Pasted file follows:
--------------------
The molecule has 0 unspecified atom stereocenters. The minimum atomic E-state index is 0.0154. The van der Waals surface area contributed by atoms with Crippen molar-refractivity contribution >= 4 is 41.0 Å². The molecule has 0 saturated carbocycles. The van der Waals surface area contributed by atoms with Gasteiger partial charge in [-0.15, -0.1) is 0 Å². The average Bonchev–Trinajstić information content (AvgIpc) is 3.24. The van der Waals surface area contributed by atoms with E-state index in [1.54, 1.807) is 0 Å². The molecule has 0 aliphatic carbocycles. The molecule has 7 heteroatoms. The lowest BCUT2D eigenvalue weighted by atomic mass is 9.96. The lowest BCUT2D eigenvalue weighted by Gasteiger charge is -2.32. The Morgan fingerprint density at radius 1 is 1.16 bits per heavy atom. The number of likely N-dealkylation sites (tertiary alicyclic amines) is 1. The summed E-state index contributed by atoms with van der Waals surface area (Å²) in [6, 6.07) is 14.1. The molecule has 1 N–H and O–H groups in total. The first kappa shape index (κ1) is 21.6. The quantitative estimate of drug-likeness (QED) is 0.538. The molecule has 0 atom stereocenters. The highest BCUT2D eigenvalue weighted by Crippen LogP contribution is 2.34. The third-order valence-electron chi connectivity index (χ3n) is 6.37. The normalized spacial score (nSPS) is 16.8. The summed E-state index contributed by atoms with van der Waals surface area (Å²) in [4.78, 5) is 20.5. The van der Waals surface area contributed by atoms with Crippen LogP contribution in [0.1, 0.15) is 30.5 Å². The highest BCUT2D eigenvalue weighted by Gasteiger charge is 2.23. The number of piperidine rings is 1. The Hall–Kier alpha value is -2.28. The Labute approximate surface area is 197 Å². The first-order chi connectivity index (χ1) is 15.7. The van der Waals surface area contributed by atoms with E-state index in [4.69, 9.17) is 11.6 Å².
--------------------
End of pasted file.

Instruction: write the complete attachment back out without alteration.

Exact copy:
The molecule has 0 unspecified atom stereocenters. The minimum atomic E-state index is 0.0154. The van der Waals surface area contributed by atoms with Crippen molar-refractivity contribution >= 4 is 41.0 Å². The molecule has 0 saturated carbocycles. The van der Waals surface area contributed by atoms with Gasteiger partial charge in [-0.15, -0.1) is 0 Å². The average Bonchev–Trinajstić information content (AvgIpc) is 3.24. The van der Waals surface area contributed by atoms with E-state index in [1.54, 1.807) is 0 Å². The molecule has 0 aliphatic carbocycles. The molecule has 7 heteroatoms. The lowest BCUT2D eigenvalue weighted by atomic mass is 9.96. The lowest BCUT2D eigenvalue weighted by Gasteiger charge is -2.32. The Morgan fingerprint density at radius 1 is 1.16 bits per heavy atom. The number of likely N-dealkylation sites (tertiary alicyclic amines) is 1. The summed E-state index contributed by atoms with van der Waals surface area (Å²) in [6, 6.07) is 14.1. The molecule has 1 N–H and O–H groups in total. The first kappa shape index (κ1) is 21.6. The quantitative estimate of drug-likeness (QED) is 0.538. The molecule has 0 atom stereocenters. The highest BCUT2D eigenvalue weighted by Crippen LogP contribution is 2.34. The third-order valence-electron chi connectivity index (χ3n) is 6.37. The normalized spacial score (nSPS) is 16.8. The summed E-state index contributed by atoms with van der Waals surface area (Å²) in [4.78, 5) is 20.5. The van der Waals surface area contributed by atoms with Crippen LogP contribution in [0.1, 0.15) is 30.5 Å². The highest BCUT2D eigenvalue weighted by Gasteiger charge is 2.23. The number of piperidine rings is 1. The Hall–Kier alpha value is -2.28. The Labute approximate surface area is 197 Å². The first-order chi connectivity index (χ1) is 15.7. The van der Waals surface area contributed by atoms with E-state index in [4.69, 9.17) is 11.6 Å².